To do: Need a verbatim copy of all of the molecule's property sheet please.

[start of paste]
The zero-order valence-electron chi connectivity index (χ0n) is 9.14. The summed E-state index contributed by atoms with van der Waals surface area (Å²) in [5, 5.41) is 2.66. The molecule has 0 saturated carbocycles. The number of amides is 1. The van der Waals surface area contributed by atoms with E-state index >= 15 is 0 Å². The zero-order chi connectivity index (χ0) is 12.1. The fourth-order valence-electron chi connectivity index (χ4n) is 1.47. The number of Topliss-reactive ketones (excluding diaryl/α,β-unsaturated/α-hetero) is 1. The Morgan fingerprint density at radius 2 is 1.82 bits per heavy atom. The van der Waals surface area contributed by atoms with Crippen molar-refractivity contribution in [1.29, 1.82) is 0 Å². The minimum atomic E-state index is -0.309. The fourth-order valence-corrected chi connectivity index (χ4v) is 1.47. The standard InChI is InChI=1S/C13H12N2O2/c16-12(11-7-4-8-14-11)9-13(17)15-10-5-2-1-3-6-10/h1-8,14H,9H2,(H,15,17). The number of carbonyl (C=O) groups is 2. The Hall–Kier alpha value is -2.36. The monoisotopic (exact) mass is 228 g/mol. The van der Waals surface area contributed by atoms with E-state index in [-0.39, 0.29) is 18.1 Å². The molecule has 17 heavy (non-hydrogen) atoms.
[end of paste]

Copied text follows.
The zero-order valence-electron chi connectivity index (χ0n) is 9.14. The summed E-state index contributed by atoms with van der Waals surface area (Å²) in [5, 5.41) is 2.66. The molecule has 0 saturated carbocycles. The number of amides is 1. The van der Waals surface area contributed by atoms with E-state index >= 15 is 0 Å². The zero-order chi connectivity index (χ0) is 12.1. The fourth-order valence-electron chi connectivity index (χ4n) is 1.47. The number of Topliss-reactive ketones (excluding diaryl/α,β-unsaturated/α-hetero) is 1. The Morgan fingerprint density at radius 2 is 1.82 bits per heavy atom. The van der Waals surface area contributed by atoms with Crippen molar-refractivity contribution in [1.29, 1.82) is 0 Å². The minimum atomic E-state index is -0.309. The fourth-order valence-corrected chi connectivity index (χ4v) is 1.47. The standard InChI is InChI=1S/C13H12N2O2/c16-12(11-7-4-8-14-11)9-13(17)15-10-5-2-1-3-6-10/h1-8,14H,9H2,(H,15,17). The number of carbonyl (C=O) groups is 2. The Hall–Kier alpha value is -2.36. The monoisotopic (exact) mass is 228 g/mol. The van der Waals surface area contributed by atoms with E-state index in [-0.39, 0.29) is 18.1 Å². The molecule has 17 heavy (non-hydrogen) atoms.